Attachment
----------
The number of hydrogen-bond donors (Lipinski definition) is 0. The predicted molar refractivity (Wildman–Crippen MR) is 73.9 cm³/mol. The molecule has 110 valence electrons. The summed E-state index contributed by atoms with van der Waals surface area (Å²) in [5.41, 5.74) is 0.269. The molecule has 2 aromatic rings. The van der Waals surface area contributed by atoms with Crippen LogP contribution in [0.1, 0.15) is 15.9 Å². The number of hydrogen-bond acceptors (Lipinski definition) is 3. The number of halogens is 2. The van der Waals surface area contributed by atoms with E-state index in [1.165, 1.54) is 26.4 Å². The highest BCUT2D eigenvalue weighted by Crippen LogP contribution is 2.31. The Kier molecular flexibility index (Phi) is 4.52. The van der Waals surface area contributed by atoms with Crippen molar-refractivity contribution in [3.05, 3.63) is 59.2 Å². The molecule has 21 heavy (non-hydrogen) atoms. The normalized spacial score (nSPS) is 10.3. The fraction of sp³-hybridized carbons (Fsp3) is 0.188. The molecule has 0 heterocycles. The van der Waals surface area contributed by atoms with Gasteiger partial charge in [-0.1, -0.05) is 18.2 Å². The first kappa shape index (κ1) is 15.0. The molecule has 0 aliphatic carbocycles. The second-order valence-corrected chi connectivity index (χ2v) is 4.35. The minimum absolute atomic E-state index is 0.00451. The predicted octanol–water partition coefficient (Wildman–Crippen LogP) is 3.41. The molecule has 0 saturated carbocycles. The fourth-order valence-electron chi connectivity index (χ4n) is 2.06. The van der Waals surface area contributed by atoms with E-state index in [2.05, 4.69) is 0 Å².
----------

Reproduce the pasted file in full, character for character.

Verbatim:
The number of hydrogen-bond donors (Lipinski definition) is 0. The predicted molar refractivity (Wildman–Crippen MR) is 73.9 cm³/mol. The molecule has 110 valence electrons. The summed E-state index contributed by atoms with van der Waals surface area (Å²) in [5.41, 5.74) is 0.269. The molecule has 2 aromatic rings. The van der Waals surface area contributed by atoms with Crippen LogP contribution in [0.1, 0.15) is 15.9 Å². The number of hydrogen-bond acceptors (Lipinski definition) is 3. The number of halogens is 2. The van der Waals surface area contributed by atoms with E-state index in [1.165, 1.54) is 26.4 Å². The highest BCUT2D eigenvalue weighted by Crippen LogP contribution is 2.31. The Kier molecular flexibility index (Phi) is 4.52. The van der Waals surface area contributed by atoms with Crippen molar-refractivity contribution in [3.05, 3.63) is 59.2 Å². The molecule has 21 heavy (non-hydrogen) atoms. The normalized spacial score (nSPS) is 10.3. The fraction of sp³-hybridized carbons (Fsp3) is 0.188. The molecule has 0 heterocycles. The van der Waals surface area contributed by atoms with Gasteiger partial charge in [-0.1, -0.05) is 18.2 Å². The first kappa shape index (κ1) is 15.0. The molecule has 0 aliphatic carbocycles. The second-order valence-corrected chi connectivity index (χ2v) is 4.35. The minimum absolute atomic E-state index is 0.00451. The predicted octanol–water partition coefficient (Wildman–Crippen LogP) is 3.41. The molecule has 0 saturated carbocycles. The fourth-order valence-electron chi connectivity index (χ4n) is 2.06. The van der Waals surface area contributed by atoms with E-state index in [2.05, 4.69) is 0 Å².